Daniel Basler: Customers often associate the wine industry with numerous historic châteaux that primarily produce high-quality red wines
G: Our properties work extensively on the consequences of climate change and the transition to more respectful agriculture. What are the real expectations of your customers in this regard?
Daniel Basler: It is evident that we all need to change our behavior concerning nature, and transitioning to more sustainable agriculture is crucial. The subject of environmental impact is a prominent theme in Switzerland, not only among consumers but also in all sectors of the economy.
G: For you, without taboo, what are the strengths and weaknesses of Bordeaux today?
Daniel Basler : In my opinion, Bordeaux has mainly two strengths:
- Firstly, the production of the world’s best red wines.
- Secondly, the distribution through trading, which allows châteaux to be present worldwide with a relatively modest investment.
However, I believe that Bordeaux can still improve its after-sales service to meet the demands of the luxury world. The packaging is not always high level, and the after-sales service is still too often non-existent in case of an issue with a bottle, for example. In summary, Bordeaux must draw inspiration from other luxury sectors to maintain its status and meet customer expectations.
G: Bordeaux has its classifications, are they still essential buying criteria?
Daniel Basler: I believe that classification is less important than in the past. Today, the name/brand of the château is much more decisive in our customers’ choices.
G: Some great wines from Saint-Emilion did not represent themselves in the last classification, is this a problem for your customers?
Daniel Basler: It is not a problem for the producers involved as they can afford it due to their global reputation.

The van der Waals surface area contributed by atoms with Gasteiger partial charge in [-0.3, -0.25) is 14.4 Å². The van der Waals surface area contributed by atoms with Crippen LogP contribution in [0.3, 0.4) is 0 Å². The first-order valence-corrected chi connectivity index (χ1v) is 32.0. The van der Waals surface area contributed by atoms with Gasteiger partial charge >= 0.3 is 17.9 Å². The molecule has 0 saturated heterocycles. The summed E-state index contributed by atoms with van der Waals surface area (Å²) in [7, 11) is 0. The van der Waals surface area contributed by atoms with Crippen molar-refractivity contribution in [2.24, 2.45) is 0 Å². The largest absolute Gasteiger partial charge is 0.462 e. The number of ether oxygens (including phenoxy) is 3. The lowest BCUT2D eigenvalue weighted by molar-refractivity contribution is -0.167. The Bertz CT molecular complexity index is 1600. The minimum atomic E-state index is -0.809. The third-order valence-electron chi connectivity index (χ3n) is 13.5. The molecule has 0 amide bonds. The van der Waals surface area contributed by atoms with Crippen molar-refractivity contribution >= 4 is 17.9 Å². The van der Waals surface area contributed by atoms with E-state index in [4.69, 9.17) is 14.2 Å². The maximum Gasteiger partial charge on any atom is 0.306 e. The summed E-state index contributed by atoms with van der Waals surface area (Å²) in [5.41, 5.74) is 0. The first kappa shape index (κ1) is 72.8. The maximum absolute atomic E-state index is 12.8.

G: In the last ten years, some brands have progressed faster than others. Do you think that there are still possible evolutions in the hierarchy of Bordeaux?
Daniel Basler: While there might be a few châteaux that make progress and improve their standing, it is not expected that there will be a significant revolution in the Bordeaux hierarchy in the future.
G: Why is a label essential in your portfolio?
Daniel Basler: There are a certain number of wines worldwide that must be included in the assortment to fill the display and attract customers.
G: Is it interesting for the Place de Bordeaux to offer you more wines outside of Bordeaux?
Daniel Basler: It is convenient for us, especially for logistical reasons, to be able to purchase various wines from around the world in Bordeaux.
However, when I see the number of wines distributed by the Bordeaux market today, I wonder about the selection criteria. Bordeaux should be more selective in its choices.
G: What should Bordeaux, châteaux, or négociants do that could contribute to improving and developing your market and your business?
Daniel Basler : The châteaux, of course, will continue to produce exceptional wines.
As for the négociants, they could be closer to the markets and their clients to relay information to the producers. I sometimes wonder if the Châteaux truly know the market reality. It is essential to dare to have more open communication between all parties.
Gerda BEZIADE as an incredible passion for wine, and possesses a perfect knowledge of Bordeaux acquired within prestigious wine merchants for 25 years. Gerda joins Roland Coiffe & Associés in order to bring you, through “Inside La PLACE” more information about the estate we sell.